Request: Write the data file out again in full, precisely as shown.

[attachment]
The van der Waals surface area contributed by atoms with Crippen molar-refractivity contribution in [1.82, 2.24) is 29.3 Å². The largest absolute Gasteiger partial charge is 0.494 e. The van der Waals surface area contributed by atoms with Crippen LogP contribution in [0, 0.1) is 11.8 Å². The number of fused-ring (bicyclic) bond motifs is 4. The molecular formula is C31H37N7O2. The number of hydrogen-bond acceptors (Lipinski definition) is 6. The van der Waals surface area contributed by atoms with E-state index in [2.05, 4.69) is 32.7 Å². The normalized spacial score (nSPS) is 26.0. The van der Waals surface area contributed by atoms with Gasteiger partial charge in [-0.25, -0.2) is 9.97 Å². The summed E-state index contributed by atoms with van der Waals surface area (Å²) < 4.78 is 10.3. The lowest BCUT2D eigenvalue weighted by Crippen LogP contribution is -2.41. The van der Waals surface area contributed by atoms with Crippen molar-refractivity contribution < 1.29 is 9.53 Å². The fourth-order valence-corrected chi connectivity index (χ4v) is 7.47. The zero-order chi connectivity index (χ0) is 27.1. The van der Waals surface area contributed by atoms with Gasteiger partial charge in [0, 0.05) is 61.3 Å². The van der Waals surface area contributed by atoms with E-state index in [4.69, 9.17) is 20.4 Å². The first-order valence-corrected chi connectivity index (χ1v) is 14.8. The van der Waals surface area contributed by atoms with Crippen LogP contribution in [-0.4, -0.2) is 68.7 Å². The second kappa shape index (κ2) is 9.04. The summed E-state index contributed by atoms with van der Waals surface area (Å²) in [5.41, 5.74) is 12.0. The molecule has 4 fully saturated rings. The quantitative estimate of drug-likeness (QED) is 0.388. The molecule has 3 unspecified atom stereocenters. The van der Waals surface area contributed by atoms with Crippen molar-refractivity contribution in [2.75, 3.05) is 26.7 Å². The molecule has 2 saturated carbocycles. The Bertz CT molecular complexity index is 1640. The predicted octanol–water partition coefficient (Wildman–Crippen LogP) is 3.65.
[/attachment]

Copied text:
The van der Waals surface area contributed by atoms with Crippen molar-refractivity contribution in [1.82, 2.24) is 29.3 Å². The largest absolute Gasteiger partial charge is 0.494 e. The van der Waals surface area contributed by atoms with Crippen LogP contribution in [0, 0.1) is 11.8 Å². The number of fused-ring (bicyclic) bond motifs is 4. The molecular formula is C31H37N7O2. The number of hydrogen-bond acceptors (Lipinski definition) is 6. The van der Waals surface area contributed by atoms with E-state index in [2.05, 4.69) is 32.7 Å². The normalized spacial score (nSPS) is 26.0. The van der Waals surface area contributed by atoms with Gasteiger partial charge in [-0.25, -0.2) is 9.97 Å². The summed E-state index contributed by atoms with van der Waals surface area (Å²) < 4.78 is 10.3. The lowest BCUT2D eigenvalue weighted by Crippen LogP contribution is -2.41. The van der Waals surface area contributed by atoms with Crippen molar-refractivity contribution < 1.29 is 9.53 Å². The fourth-order valence-corrected chi connectivity index (χ4v) is 7.47. The zero-order chi connectivity index (χ0) is 27.1. The van der Waals surface area contributed by atoms with Gasteiger partial charge in [0, 0.05) is 61.3 Å². The van der Waals surface area contributed by atoms with E-state index in [4.69, 9.17) is 20.4 Å². The first-order valence-corrected chi connectivity index (χ1v) is 14.8. The van der Waals surface area contributed by atoms with Crippen LogP contribution in [-0.4, -0.2) is 68.7 Å². The second kappa shape index (κ2) is 9.04. The summed E-state index contributed by atoms with van der Waals surface area (Å²) in [5.41, 5.74) is 12.0. The molecule has 4 fully saturated rings. The quantitative estimate of drug-likeness (QED) is 0.388. The molecule has 3 unspecified atom stereocenters. The van der Waals surface area contributed by atoms with Crippen molar-refractivity contribution in [2.75, 3.05) is 26.7 Å². The molecule has 2 saturated carbocycles. The Bertz CT molecular complexity index is 1640. The predicted octanol–water partition coefficient (Wildman–Crippen LogP) is 3.65.